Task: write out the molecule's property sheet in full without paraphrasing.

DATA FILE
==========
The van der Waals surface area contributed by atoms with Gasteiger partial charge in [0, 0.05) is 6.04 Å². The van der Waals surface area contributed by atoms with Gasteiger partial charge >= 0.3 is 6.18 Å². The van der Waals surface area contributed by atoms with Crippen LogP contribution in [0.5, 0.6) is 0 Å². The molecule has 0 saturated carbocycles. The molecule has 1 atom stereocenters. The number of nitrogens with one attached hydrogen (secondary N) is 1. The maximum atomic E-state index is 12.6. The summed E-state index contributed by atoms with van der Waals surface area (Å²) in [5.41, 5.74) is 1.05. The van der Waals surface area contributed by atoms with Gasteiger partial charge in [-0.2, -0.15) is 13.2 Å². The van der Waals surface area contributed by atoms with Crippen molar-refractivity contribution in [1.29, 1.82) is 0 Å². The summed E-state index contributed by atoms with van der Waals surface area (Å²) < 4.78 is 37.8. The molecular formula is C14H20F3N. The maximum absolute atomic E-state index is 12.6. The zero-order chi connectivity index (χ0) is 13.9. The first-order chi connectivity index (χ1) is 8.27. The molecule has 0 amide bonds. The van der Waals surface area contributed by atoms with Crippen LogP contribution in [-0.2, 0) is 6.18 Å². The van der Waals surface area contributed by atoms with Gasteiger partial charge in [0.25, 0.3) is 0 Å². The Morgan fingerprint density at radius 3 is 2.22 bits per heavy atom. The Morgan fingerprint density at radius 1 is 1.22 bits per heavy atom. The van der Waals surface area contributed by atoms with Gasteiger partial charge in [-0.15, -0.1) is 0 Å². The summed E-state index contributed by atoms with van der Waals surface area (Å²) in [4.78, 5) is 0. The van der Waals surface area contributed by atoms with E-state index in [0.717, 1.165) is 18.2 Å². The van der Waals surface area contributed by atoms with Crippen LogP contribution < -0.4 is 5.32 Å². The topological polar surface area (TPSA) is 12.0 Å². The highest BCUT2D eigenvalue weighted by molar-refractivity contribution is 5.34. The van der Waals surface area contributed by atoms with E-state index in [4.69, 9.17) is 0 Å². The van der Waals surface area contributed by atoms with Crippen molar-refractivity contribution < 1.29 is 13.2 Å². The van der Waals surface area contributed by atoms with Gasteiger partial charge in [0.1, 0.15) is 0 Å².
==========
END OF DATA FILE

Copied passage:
The van der Waals surface area contributed by atoms with Gasteiger partial charge in [0, 0.05) is 6.04 Å². The van der Waals surface area contributed by atoms with Gasteiger partial charge >= 0.3 is 6.18 Å². The van der Waals surface area contributed by atoms with Crippen LogP contribution in [0.5, 0.6) is 0 Å². The molecule has 0 saturated carbocycles. The molecule has 1 atom stereocenters. The number of nitrogens with one attached hydrogen (secondary N) is 1. The maximum atomic E-state index is 12.6. The summed E-state index contributed by atoms with van der Waals surface area (Å²) in [5.41, 5.74) is 1.05. The van der Waals surface area contributed by atoms with Gasteiger partial charge in [-0.2, -0.15) is 13.2 Å². The van der Waals surface area contributed by atoms with Crippen molar-refractivity contribution in [1.29, 1.82) is 0 Å². The summed E-state index contributed by atoms with van der Waals surface area (Å²) < 4.78 is 37.8. The molecular formula is C14H20F3N. The maximum absolute atomic E-state index is 12.6. The zero-order chi connectivity index (χ0) is 13.9. The first-order chi connectivity index (χ1) is 8.27. The molecule has 0 amide bonds. The van der Waals surface area contributed by atoms with Crippen LogP contribution in [-0.2, 0) is 6.18 Å². The van der Waals surface area contributed by atoms with Gasteiger partial charge in [0.25, 0.3) is 0 Å². The Morgan fingerprint density at radius 3 is 2.22 bits per heavy atom. The Morgan fingerprint density at radius 1 is 1.22 bits per heavy atom. The van der Waals surface area contributed by atoms with Gasteiger partial charge in [-0.15, -0.1) is 0 Å². The summed E-state index contributed by atoms with van der Waals surface area (Å²) in [4.78, 5) is 0. The van der Waals surface area contributed by atoms with E-state index in [0.717, 1.165) is 18.2 Å². The van der Waals surface area contributed by atoms with Crippen LogP contribution < -0.4 is 5.32 Å². The topological polar surface area (TPSA) is 12.0 Å². The highest BCUT2D eigenvalue weighted by molar-refractivity contribution is 5.34. The van der Waals surface area contributed by atoms with E-state index in [4.69, 9.17) is 0 Å². The van der Waals surface area contributed by atoms with Crippen molar-refractivity contribution < 1.29 is 13.2 Å². The van der Waals surface area contributed by atoms with Gasteiger partial charge in [0.1, 0.15) is 0 Å².